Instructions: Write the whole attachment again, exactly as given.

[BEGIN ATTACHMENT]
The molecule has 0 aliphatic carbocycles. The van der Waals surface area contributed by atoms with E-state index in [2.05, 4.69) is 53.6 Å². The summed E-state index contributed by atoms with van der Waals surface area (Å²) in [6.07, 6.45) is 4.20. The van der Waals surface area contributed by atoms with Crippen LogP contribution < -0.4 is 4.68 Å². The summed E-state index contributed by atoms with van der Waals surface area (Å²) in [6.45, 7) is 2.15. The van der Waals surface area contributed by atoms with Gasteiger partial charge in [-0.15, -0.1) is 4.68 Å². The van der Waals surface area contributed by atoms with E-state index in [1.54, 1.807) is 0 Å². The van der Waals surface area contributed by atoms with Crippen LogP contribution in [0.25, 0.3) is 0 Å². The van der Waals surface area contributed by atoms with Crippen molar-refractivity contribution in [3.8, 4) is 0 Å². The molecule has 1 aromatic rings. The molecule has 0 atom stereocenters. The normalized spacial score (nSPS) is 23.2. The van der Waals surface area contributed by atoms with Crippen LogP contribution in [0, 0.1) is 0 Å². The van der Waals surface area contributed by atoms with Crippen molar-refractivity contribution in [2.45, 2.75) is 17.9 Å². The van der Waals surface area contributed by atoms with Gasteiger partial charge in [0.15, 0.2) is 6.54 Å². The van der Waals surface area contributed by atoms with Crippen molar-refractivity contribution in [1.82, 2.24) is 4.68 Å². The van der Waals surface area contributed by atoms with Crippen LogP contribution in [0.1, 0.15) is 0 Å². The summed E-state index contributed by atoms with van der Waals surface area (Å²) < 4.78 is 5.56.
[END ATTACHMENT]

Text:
The molecule has 0 aliphatic carbocycles. The van der Waals surface area contributed by atoms with E-state index in [2.05, 4.69) is 53.6 Å². The summed E-state index contributed by atoms with van der Waals surface area (Å²) in [6.07, 6.45) is 4.20. The van der Waals surface area contributed by atoms with Crippen LogP contribution < -0.4 is 4.68 Å². The summed E-state index contributed by atoms with van der Waals surface area (Å²) in [6.45, 7) is 2.15. The van der Waals surface area contributed by atoms with Gasteiger partial charge in [-0.15, -0.1) is 4.68 Å². The van der Waals surface area contributed by atoms with E-state index in [1.54, 1.807) is 0 Å². The van der Waals surface area contributed by atoms with Crippen LogP contribution in [0.25, 0.3) is 0 Å². The van der Waals surface area contributed by atoms with Crippen molar-refractivity contribution in [3.8, 4) is 0 Å². The molecule has 1 aromatic rings. The molecule has 0 atom stereocenters. The normalized spacial score (nSPS) is 23.2. The van der Waals surface area contributed by atoms with Crippen LogP contribution in [0, 0.1) is 0 Å². The van der Waals surface area contributed by atoms with Crippen molar-refractivity contribution in [2.45, 2.75) is 17.9 Å². The van der Waals surface area contributed by atoms with Gasteiger partial charge in [0.15, 0.2) is 6.54 Å². The van der Waals surface area contributed by atoms with Crippen molar-refractivity contribution in [1.82, 2.24) is 4.68 Å². The van der Waals surface area contributed by atoms with Crippen LogP contribution in [0.1, 0.15) is 0 Å². The summed E-state index contributed by atoms with van der Waals surface area (Å²) < 4.78 is 5.56.